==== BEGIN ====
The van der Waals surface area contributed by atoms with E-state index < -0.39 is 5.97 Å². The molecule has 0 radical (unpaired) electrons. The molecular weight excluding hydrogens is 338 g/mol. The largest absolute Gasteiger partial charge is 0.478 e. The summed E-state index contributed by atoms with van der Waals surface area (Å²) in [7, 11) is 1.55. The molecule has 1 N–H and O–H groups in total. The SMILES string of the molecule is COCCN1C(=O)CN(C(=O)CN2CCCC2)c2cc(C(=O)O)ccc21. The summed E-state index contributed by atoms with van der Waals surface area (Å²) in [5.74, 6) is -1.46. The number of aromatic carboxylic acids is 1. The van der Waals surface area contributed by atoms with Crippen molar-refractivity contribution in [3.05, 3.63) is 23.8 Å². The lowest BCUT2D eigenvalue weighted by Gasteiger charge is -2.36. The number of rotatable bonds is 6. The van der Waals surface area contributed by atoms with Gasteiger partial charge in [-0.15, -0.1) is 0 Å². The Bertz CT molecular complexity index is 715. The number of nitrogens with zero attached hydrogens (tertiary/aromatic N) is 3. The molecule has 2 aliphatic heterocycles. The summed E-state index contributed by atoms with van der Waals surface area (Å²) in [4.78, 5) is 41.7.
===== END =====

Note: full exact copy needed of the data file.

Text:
The van der Waals surface area contributed by atoms with E-state index < -0.39 is 5.97 Å². The molecule has 0 radical (unpaired) electrons. The molecular weight excluding hydrogens is 338 g/mol. The largest absolute Gasteiger partial charge is 0.478 e. The summed E-state index contributed by atoms with van der Waals surface area (Å²) in [7, 11) is 1.55. The molecule has 1 N–H and O–H groups in total. The SMILES string of the molecule is COCCN1C(=O)CN(C(=O)CN2CCCC2)c2cc(C(=O)O)ccc21. The summed E-state index contributed by atoms with van der Waals surface area (Å²) in [5.74, 6) is -1.46. The number of aromatic carboxylic acids is 1. The van der Waals surface area contributed by atoms with Crippen molar-refractivity contribution in [3.05, 3.63) is 23.8 Å². The lowest BCUT2D eigenvalue weighted by Gasteiger charge is -2.36. The number of rotatable bonds is 6. The van der Waals surface area contributed by atoms with Gasteiger partial charge in [-0.15, -0.1) is 0 Å². The Bertz CT molecular complexity index is 715. The number of nitrogens with zero attached hydrogens (tertiary/aromatic N) is 3. The molecule has 2 aliphatic heterocycles. The summed E-state index contributed by atoms with van der Waals surface area (Å²) in [4.78, 5) is 41.7.